• Appendix K: Email Between Sally and Sister Feb 1, 2016
  • Appendix L: Iterations of School Mission Statement
  • Appendix M: Discussion with Sister Rosemary and Teachers February 9, 2016
  • Appendix N: Alice’s Interview Member Check Confirmation
  • Appendix O: Sally Beach’s Interview Member Check Confirmation
  • Appendix P: Sally Beach’s Interview Member Check and Chapter 4 Check
  • Appendix Q: Sister Rosemary’s Interview Member Check Email
  • Appendix R: Sister Rosemary’s Member Check iMessage
  • Appendix S: Sister Rosemary’s Interview Example of Data Used
  • Appendix T: Sister Rosemary’s Consent Form
  • Appendix U: Sister Assumpta’s Consent Form
  • Appendix V: Sally Beach’s Consent Form
  • Appendix W: Alice’s Consent Form
  • Appendix X: Original Set of Codes
  • Series index

Preface

My brother and two friends were waiting for me at a coffee shop in Stillwater, OK. It was late in the evening, around 9 PM, and the place was filled with the usual patrons, equal parts students working hard and students finding interest in anything other than school. Coffee in hand, I sat down and enjoyed the first few moments of relaxation for the day. It was the end of the school year, and graduation was around the corner for all of us. Although we each had formulated different plans in anticipation of the upcoming summer, life was about to take a sharp left turn.

Next to us, talking very loudly on a phone, was a white male, probably 40 years old, speaking in another language that was, at the time, unrecognizable. Lucky for us, eavesdropping is a relatively accepted activity in coffee shops, and we waited for him to finish his call. As soon as the opportunity struck, we asked, “What language was that?” He responded, “Mandarin.” Quickly, we found out that he was the principal of an international school for ex-patriots in China and that he was an alumnus of the same university we attended and he was looking for recruits. At the time, I had a BS in Secondary Education. Two hours later, however, the four of us signed two-year contracts to teach in China. I was ready to leave Oklahoma and the world obliged.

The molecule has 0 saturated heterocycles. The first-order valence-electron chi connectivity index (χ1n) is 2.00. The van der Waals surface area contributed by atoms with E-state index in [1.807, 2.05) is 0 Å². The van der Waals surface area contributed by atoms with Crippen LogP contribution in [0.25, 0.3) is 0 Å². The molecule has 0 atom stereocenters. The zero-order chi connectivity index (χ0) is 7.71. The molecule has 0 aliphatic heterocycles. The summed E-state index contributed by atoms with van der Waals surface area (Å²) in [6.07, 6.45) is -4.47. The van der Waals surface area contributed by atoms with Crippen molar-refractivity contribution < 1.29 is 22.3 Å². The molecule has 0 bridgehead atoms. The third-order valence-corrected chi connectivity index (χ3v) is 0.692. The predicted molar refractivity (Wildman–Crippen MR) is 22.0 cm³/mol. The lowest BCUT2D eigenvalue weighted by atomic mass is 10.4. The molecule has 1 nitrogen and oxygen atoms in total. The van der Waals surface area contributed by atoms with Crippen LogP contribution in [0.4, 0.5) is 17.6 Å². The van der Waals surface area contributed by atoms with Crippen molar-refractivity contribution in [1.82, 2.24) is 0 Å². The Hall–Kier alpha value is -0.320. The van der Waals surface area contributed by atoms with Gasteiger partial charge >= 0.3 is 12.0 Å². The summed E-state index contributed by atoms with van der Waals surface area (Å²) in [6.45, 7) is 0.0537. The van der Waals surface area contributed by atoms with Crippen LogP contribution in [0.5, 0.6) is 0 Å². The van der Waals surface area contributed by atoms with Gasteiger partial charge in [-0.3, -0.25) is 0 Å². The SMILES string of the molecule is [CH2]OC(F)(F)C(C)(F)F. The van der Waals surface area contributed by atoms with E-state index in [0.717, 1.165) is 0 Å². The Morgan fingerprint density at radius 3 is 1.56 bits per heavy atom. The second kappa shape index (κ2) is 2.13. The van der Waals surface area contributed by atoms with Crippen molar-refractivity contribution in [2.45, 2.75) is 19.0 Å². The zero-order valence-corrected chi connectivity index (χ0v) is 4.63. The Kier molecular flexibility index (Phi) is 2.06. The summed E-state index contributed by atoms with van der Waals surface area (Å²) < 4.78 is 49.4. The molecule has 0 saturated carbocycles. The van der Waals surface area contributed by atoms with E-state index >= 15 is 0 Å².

Since that day in the coffee shop, I have had the opportunity to work as an educator in China, Brazil, the United States, and in Uganda. My life has forever been changed by the experiences I have had through education. I have found myself ←xv | xvi→connected to people, families, and communities around the world in ways allowed me to call each place “home.” Education has given me purpose in life and provided an outlet for change. Some of those changes I see in my own life, while at other moments I see change in the lives of others. Stories may differ, but achieving liberation through education is a common experience.

Details

Pages
XVI, 140
ISBN (PDF)
9781433187490
ISBN (ePUB)
9781433187506
ISBN (MOBI)
9781433187513
ISBN (Hardcover)
9781433179112
Language
English
Publication date
2021 (August)
Published
New York, Bern, Berlin, Bruxelles, Oxford, Wien, 2021. XVI, 140 pp., 47 b/w ill., 8 tables.

Biographical notes

Wesley Stroud (Author)

Wesley A. Stroud is currently a Visiting Assistant Professor of Instruction and Assessment at Oklahoma State University. His Ph.D. is in Instructional Leadership and Academic Curriculum from the University of Oklahoma.

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Title: Education for Liberation, Education for Dignity